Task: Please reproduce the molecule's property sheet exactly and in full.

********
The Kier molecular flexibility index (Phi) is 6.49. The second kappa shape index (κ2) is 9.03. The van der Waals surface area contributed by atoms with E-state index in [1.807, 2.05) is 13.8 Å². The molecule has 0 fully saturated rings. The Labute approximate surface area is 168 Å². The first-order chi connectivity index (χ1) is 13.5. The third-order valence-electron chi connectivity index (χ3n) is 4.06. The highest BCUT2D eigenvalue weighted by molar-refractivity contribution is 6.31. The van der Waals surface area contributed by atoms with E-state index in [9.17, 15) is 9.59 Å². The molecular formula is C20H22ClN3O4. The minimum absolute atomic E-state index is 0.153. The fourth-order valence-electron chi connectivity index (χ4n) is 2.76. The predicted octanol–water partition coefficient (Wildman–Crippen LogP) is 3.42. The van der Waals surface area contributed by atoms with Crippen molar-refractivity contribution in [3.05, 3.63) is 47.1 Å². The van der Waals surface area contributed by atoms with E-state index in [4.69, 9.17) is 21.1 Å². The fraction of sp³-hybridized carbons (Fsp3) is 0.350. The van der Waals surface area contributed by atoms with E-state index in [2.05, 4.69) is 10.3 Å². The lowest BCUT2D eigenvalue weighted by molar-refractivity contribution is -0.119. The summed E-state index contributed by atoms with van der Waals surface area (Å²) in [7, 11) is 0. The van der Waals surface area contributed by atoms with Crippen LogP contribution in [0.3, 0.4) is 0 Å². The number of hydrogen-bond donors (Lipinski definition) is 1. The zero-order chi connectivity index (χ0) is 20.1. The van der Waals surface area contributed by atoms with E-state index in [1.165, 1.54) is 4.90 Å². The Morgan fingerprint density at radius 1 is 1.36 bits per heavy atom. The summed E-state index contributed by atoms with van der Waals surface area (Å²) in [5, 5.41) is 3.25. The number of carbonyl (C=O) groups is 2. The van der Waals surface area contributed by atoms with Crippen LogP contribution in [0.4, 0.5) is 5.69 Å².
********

The Kier molecular flexibility index (Phi) is 6.49. The second kappa shape index (κ2) is 9.03. The van der Waals surface area contributed by atoms with E-state index in [1.807, 2.05) is 13.8 Å². The molecule has 0 fully saturated rings. The Labute approximate surface area is 168 Å². The first-order chi connectivity index (χ1) is 13.5. The third-order valence-electron chi connectivity index (χ3n) is 4.06. The highest BCUT2D eigenvalue weighted by molar-refractivity contribution is 6.31. The van der Waals surface area contributed by atoms with E-state index in [9.17, 15) is 9.59 Å². The molecular formula is C20H22ClN3O4. The minimum absolute atomic E-state index is 0.153. The fourth-order valence-electron chi connectivity index (χ4n) is 2.76. The predicted octanol–water partition coefficient (Wildman–Crippen LogP) is 3.42. The van der Waals surface area contributed by atoms with Crippen molar-refractivity contribution in [3.05, 3.63) is 47.1 Å². The van der Waals surface area contributed by atoms with E-state index in [4.69, 9.17) is 21.1 Å². The fraction of sp³-hybridized carbons (Fsp3) is 0.350. The van der Waals surface area contributed by atoms with E-state index in [2.05, 4.69) is 10.3 Å². The lowest BCUT2D eigenvalue weighted by molar-refractivity contribution is -0.119. The summed E-state index contributed by atoms with van der Waals surface area (Å²) in [7, 11) is 0. The van der Waals surface area contributed by atoms with Crippen LogP contribution in [0.3, 0.4) is 0 Å². The number of hydrogen-bond donors (Lipinski definition) is 1. The zero-order chi connectivity index (χ0) is 20.1. The van der Waals surface area contributed by atoms with E-state index in [1.165, 1.54) is 4.90 Å². The Morgan fingerprint density at radius 1 is 1.36 bits per heavy atom. The summed E-state index contributed by atoms with van der Waals surface area (Å²) in [5, 5.41) is 3.25. The number of carbonyl (C=O) groups is 2. The van der Waals surface area contributed by atoms with Crippen LogP contribution in [0.4, 0.5) is 5.69 Å².